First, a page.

Skip to content

Fitness & Exercise

Font Size

Performance-Enhancing Supplements Not for Everyone

WebMD Health News

June 5, 2000 (Indianapolis) -- Fitness in a bottle has been a popular concept since the days of musclemen kicking sand in the faces of 98-pound weaklings. But, when Mark McGwire admitted to taking a performance-enhancing supplement while on his way to breaking Roger Maris' home run record, these pills and powders began making their way into gym bags in Little League lockers and major league clubhouses. That, says Harvard University's Joel Finklestein, MD, may be bad news.

Finklestein, an associate professor of medicine at Harvard, says that androstenedione -- McGwire's supplement of choice -- at doses of 300 mg "causes whopping increases" in the levels of the male hormone testosterone in the blood.

That testosterone booster is what may increase muscle mass, according to Shalendar Bhasin, MD, professor of medicine at Charles Drew University in Los Angeles. Bhasin and Finklestein joined other experts at the 47th Annual Meeting of the American College of Sports Medicine in a symposium discussing the effects of performance-enhancing supplements.

Finklestein and colleagues from Harvard recently studied the blood taken from healthy men given either 100 mg or 300 mg of androstenedione. At 100 mg, he says, there is no effect on blood levels of testosterone. But, even at the lower dose, androstenedione does affect the levels of estrone and estradiol. Both estrone and estradiol are potent forms of the female sex hormone estrogen, which is normally present only in minute quantities in men.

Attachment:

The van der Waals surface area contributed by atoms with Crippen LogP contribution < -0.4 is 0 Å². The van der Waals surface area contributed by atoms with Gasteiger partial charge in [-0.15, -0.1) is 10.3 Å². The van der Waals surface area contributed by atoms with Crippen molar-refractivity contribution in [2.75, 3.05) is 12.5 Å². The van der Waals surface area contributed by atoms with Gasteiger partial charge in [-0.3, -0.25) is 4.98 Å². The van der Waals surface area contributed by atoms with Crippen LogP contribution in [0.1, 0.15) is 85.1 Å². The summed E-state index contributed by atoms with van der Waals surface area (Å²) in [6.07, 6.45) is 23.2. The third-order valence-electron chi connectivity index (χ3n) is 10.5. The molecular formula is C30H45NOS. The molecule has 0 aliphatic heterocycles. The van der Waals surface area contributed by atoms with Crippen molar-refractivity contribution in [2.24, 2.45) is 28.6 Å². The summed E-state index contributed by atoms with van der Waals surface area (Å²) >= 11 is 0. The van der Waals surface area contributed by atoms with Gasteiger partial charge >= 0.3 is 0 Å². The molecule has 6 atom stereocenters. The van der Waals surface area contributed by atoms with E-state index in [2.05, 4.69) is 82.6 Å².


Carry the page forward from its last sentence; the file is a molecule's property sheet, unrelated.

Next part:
"Estradiol is so high it looks like these men are getting ready to ovulate," Finklestein says.

Androstenedione is purified from plant sources and so is not controlled as a drug by the FDA, says Finklestein. Asked if he had any recommendations about its use, he tells WebMD, "I'm very cautious about recommendations. But, in general, I don't think that people should be taking substances that have not be subjected to rigorous tests of both toxicity and efficacy. And, because this substance has [a masculinizing] and estrogenic effect, I don't think it's appropriate for women and children."

Olympic officials are also worried about the use of androstenedione and in 1998 added it to the list of substances banned in Olympic athletes, says Donald Catlin, MD, professor of medicine at UCLA. Caitlin is director of the UCLA U.S. Olympic test lab. He says that both the NCAA and the NFL took a cue from the Olympics and also banned the supplement. Professional baseball and professional basketball have not yet taken action.

Healthy Living Tools

Ditch Those Inches

Set goals, tally calorie intake, track workouts and more, all via WebMD’s free Food & Fitness Planner.

Get Started

Today on WebMD

pilates instructor
15 moves that get results.
woman stretching before exercise
How and when to do it.
couple working out
Moves you can do at home.
woman exercising
Strengthen your core with these moves.
man exercising
knees to chest
Man looking at watch before workout
Overweight man sitting on park bench

Pollen counts, treatment tips, and more.

It's nothing to sneeze at.

Loading ...

Sending your email...

This feature is temporarily unavailable. Please try again later.


Now check your email account on your mobile phone to download your new app.

pilates instructor
jogger running among flowering plants
woman walking
woman doing pushups